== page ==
Javier Bardem in Dune-Part Two

The second Dune also essentially ignores the complex political and economic structures that frame Herbert’s novel, including the mercantilist CHOAM, the Spacing Guild and the Great Houses of the empire. This is facilitated through the elision of significant portions of the book’s narrative and other changes: Paul fights in the desert with the Fremen for a few months, rather than years; his younger sister Alia (Anya Taylor-Joy) is therefore present only as a fetus and in a perplexing vision; Paul and Chani do not have a son who dies in the final battle; and Paul seemingly spurns Chani for Irulan, as opposed to pointedly marrying Irulan only for politics while declaring his love for Chani.

Again, some of these changes may have been necessary or inevitable, and others could fall into the category of artistic license, but the overall effect is a hollowing out of the novel and a general retreat into mere spectacle.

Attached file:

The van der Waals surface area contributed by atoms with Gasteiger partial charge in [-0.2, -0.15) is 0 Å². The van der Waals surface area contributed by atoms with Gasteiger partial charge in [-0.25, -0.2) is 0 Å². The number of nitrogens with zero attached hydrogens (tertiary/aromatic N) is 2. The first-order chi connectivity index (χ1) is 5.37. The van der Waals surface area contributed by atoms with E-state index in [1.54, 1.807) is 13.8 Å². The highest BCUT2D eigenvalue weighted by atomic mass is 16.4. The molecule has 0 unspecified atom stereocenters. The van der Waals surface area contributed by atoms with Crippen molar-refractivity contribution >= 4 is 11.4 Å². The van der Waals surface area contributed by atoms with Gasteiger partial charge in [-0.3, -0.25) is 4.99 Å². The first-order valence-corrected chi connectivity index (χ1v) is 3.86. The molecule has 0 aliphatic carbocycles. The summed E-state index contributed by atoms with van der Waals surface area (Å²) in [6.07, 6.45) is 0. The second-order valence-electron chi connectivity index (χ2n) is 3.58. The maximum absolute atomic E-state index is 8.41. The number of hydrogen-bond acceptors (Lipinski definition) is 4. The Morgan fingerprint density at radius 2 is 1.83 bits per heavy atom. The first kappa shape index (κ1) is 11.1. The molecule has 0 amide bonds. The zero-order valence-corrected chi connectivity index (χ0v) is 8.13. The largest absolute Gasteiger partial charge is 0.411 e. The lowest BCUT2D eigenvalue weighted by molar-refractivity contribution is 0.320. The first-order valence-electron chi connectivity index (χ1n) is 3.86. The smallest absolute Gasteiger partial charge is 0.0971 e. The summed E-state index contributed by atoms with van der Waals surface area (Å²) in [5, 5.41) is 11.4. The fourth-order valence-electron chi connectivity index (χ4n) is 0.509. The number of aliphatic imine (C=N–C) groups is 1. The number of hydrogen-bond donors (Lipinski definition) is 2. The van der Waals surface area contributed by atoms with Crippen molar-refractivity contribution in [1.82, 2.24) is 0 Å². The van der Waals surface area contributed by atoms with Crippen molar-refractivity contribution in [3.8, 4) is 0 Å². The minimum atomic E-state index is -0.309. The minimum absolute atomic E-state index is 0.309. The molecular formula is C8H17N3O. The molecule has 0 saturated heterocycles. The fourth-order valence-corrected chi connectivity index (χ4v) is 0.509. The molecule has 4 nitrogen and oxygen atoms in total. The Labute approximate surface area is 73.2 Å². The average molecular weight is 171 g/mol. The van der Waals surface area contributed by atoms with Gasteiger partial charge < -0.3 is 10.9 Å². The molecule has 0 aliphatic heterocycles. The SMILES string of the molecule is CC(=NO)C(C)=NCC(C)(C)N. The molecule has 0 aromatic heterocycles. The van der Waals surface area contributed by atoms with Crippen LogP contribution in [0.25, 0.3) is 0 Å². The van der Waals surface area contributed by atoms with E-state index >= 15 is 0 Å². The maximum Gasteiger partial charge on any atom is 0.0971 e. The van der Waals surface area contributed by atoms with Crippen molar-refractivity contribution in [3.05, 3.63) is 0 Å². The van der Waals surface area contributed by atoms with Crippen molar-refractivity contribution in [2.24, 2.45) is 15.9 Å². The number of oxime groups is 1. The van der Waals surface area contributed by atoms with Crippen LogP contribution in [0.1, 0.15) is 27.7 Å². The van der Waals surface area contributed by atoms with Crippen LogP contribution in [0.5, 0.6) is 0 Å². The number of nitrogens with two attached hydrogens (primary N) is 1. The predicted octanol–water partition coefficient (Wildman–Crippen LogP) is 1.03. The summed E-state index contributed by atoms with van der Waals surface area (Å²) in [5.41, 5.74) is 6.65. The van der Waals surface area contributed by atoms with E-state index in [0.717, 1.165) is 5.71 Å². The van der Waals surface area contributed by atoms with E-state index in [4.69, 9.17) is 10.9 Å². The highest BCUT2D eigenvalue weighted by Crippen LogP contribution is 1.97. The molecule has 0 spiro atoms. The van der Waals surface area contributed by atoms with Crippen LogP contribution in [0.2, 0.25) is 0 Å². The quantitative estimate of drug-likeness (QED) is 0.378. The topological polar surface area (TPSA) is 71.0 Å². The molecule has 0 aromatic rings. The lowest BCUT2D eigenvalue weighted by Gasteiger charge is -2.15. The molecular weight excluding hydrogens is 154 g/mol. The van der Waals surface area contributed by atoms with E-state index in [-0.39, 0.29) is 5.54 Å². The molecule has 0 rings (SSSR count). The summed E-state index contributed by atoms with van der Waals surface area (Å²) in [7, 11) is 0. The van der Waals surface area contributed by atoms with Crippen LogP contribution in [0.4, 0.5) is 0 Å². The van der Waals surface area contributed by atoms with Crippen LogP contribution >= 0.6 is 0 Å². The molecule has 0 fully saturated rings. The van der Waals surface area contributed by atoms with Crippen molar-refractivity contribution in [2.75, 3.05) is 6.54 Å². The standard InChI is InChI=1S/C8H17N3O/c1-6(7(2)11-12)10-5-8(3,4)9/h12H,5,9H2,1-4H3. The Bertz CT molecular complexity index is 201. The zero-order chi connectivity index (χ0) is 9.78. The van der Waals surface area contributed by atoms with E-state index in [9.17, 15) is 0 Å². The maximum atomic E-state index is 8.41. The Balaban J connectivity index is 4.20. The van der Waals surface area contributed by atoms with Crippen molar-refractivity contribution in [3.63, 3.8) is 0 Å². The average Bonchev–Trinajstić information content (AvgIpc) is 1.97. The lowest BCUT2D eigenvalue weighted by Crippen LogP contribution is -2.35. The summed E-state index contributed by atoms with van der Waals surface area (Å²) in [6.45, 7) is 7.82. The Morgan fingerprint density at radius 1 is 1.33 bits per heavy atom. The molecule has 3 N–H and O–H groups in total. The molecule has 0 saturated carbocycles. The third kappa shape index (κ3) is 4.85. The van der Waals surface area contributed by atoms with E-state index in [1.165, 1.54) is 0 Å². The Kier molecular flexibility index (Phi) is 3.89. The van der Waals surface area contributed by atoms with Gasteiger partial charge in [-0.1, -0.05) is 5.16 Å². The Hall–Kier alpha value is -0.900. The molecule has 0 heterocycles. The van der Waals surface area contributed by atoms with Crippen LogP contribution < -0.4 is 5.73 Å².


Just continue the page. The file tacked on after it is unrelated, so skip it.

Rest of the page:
Villeneuve indeed provides spectacle in spades. The scenes on the Harkonnen home planet of Giedi Prime, filmed with an infrared camera, are as arresting as they are unnerving. Villeneuve may intend the sequence to evoke fascism in the manner of Leni Riefenstahl‘s 1935 Nazi propaganda film Triumph of the Will. While this conveys something of House Harkonnen’s arch-villainy, it adds literally nothing to our understanding of that house’s social or political role, let alone to our understanding of fascism in our own universe and time.

The climactic duel between Paul and Feyd-Rautha is intense, even if one knows the eventual outcome.

Ultimately, however, one cannot substitute spectacle for substance.

Rebecca Ferguson